The city is using a range of counters, sensors, video analytics, acquiring signaling data from cellular networks and collaborating with apps such as Waze to share data. That data is published online for the public to see and engage with.
“When we know who is traveling where,” Rogers said. “We can better measure different locations’ safety performances.”
Seattle takes on Vision Zero
Seattle’s Mayor announced the city’s Vision Zero efforts in 2015.
“We’re very much a data-driven organization and have been for some time,” said Jim Curtin, a Senior Transportation Planner for the Seattle Department of Transportation. “In everything we do, we make sure that data is referenced before we go out.”
The DOT maintains, codes for type of crash and geocodes the police data. They can use it to perform spatial analysis and help prioritize where they go to promote safety.
Seattle’s DOT partnered with Microsoft and Datakind, a nonprofit that works with data scientist to come up with solutions for social problems, to develop a model that can predict problem areas that might otherwise go unnoticed. The model normalizes data that can better target areas that might have lower traffic but contain higher risks than other areas.
“We refuse to use the word accident,” Cummin said. Instead, they use crash. There is almost always human error involved and Cummin said they have the data to prove it. Seattle wants to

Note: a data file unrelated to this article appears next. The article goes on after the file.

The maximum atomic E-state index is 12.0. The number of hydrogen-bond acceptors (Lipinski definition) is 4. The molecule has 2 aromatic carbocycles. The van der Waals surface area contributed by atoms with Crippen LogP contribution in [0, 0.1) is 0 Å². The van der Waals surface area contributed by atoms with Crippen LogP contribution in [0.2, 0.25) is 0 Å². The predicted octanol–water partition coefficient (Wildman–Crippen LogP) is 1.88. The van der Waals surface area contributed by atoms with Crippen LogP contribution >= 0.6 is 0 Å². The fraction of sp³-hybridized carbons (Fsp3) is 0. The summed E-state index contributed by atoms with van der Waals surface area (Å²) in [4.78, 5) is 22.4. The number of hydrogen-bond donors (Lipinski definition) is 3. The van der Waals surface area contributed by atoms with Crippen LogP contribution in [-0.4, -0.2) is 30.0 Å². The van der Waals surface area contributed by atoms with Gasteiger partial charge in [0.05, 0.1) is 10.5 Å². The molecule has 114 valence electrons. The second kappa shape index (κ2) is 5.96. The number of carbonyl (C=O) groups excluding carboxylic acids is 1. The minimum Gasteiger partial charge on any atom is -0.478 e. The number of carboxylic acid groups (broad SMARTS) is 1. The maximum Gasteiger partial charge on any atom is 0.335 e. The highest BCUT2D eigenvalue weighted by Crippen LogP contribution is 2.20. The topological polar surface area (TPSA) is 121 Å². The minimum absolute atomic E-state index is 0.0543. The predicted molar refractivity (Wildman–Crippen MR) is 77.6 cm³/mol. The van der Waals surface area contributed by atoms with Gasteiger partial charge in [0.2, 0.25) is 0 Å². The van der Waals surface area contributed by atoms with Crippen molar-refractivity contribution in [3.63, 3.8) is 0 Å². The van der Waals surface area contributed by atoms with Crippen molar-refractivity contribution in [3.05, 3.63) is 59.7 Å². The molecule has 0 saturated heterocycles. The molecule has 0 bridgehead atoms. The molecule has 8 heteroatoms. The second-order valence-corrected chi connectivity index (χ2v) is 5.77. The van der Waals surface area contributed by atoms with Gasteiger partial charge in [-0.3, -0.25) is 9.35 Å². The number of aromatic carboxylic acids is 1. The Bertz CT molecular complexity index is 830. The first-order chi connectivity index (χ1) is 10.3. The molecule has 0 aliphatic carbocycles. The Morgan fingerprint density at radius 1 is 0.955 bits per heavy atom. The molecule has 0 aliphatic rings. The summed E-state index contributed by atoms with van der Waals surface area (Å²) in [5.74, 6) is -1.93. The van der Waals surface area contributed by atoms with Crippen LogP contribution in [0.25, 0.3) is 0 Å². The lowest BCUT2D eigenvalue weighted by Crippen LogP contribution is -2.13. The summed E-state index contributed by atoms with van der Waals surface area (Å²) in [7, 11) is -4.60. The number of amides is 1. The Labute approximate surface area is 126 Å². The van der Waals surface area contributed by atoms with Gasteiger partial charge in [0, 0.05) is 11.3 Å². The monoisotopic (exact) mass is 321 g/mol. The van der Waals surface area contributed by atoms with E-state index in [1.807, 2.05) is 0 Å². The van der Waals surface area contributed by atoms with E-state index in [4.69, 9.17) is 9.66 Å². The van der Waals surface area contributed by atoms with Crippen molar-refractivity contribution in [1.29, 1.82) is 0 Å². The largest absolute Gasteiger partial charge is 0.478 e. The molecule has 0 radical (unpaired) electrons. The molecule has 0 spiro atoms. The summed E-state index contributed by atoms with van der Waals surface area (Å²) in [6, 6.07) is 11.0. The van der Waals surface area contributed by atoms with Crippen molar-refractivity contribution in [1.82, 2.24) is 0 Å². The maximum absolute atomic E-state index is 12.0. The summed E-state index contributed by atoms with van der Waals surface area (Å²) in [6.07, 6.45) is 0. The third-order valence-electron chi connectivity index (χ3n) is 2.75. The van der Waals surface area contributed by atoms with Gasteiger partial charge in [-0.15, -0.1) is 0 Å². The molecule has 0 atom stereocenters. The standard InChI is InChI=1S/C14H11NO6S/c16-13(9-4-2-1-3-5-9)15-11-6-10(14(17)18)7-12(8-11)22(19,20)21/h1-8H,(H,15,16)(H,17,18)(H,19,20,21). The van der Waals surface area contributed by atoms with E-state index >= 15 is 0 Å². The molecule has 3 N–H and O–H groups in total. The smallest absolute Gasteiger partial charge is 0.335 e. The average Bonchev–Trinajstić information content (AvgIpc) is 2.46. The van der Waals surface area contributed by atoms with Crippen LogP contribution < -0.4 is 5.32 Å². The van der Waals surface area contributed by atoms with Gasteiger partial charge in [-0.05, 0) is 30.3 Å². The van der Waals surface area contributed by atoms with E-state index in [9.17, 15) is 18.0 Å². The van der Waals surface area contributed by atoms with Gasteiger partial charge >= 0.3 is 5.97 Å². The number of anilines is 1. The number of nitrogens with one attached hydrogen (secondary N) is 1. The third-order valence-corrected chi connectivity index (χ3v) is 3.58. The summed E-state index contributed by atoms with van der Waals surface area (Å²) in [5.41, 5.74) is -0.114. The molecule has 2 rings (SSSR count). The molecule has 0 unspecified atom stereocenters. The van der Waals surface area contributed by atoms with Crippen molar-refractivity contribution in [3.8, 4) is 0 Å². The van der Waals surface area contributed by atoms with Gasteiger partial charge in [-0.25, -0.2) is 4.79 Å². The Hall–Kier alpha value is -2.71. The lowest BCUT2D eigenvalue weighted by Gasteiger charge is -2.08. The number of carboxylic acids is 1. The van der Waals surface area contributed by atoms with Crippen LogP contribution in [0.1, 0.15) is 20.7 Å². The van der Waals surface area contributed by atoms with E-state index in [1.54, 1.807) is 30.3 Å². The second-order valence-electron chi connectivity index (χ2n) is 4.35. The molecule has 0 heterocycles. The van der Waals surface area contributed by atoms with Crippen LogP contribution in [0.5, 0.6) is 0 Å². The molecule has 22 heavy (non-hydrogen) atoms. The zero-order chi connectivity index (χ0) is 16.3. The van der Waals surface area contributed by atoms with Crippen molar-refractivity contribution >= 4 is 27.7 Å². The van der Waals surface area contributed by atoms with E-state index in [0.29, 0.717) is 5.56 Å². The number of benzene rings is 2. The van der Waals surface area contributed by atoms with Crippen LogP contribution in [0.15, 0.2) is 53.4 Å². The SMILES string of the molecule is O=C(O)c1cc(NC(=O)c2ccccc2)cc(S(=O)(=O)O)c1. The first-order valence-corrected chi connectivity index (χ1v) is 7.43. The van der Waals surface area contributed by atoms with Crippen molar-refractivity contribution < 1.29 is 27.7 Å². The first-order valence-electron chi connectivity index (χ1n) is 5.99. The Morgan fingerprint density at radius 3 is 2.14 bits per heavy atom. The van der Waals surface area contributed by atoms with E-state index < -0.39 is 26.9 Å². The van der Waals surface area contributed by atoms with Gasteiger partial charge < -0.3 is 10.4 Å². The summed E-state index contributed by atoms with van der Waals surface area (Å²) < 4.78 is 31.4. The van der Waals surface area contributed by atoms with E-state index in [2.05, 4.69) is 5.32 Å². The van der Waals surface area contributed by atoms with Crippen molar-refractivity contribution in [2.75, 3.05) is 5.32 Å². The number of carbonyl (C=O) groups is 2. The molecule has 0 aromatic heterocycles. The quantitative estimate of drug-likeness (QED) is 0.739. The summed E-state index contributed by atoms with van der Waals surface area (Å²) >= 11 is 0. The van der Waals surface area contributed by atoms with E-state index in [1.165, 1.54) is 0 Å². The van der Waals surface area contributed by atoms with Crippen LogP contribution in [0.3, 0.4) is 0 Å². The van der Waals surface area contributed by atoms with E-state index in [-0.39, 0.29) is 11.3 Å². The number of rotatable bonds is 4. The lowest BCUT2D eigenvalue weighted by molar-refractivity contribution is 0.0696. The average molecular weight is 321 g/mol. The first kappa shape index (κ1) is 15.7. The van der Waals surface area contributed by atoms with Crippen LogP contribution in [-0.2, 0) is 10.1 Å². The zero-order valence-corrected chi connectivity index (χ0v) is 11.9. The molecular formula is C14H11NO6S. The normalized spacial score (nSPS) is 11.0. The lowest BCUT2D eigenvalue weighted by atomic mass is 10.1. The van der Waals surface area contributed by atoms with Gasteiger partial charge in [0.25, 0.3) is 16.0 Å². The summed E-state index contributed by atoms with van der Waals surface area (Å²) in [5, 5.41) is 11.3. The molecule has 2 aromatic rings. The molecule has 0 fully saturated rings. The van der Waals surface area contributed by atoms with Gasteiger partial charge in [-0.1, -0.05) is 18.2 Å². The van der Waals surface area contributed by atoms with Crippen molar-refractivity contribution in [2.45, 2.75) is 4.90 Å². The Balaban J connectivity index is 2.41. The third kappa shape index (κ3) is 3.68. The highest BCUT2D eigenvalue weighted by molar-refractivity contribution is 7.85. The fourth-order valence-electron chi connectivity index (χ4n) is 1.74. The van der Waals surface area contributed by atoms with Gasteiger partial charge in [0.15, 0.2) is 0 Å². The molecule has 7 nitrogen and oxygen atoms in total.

redesign streets so when people make mistakes, it doesn’t result in death.
Already, an intersection in West Seattle that has a lot of bikes coming through is getting a dedicated turn signal for cars. On-site observations saw a lot of near missions and the data had said to expect it.
"We feel like we are going to make major strides in the next few years,” Cummin said.
Los Angeles car culture gets a tune up
In April of this year, Los Angeles became one of the most recent cities to release an action plan to get to Vision Zero by 2025. Currently, more than 200 people are killed on the city’s streets each year.
The Los Angeles Department of Transportation has identified a collection of streets that make up only 6% of streets but cause nearly two-thirds of serious injuries and deaths. The DOT has labeled these dangerous streets as the High Injury Network (HIN), where the city can direct investments that will most help them get to Vision Zero. The city also has a site that shows where deaths have occurred in the city.
“One of the things that you have to do is look at the data,” said Tamika Butler, the executive director of the Los Angeles County Bicycle Coalition. Butler points out enforcement wasn’t a main tool when vision zero was implement across Europe but slowing down speeds and building bike lanes. Writing tickets will not get you to zero, Butler said.
Los Angeles could build more bike lanes. Los Angeles County Bicycle Coalition does a biker and pedestrian count every other year and in 2015, the numbers stagnated as the city slowed at building new bike lanes. The study found that on the new bike lanes, ridership increased on the road by 62% after installation. After accounting for increases in ridership, new bike lanes reduced bicycle crash risk by an average of 42%.
“We’re really excited about Vision Zero but we want the city to take a hard look at the engineering piece of the puzzle,” Butler said. “You have to build the infrastructure."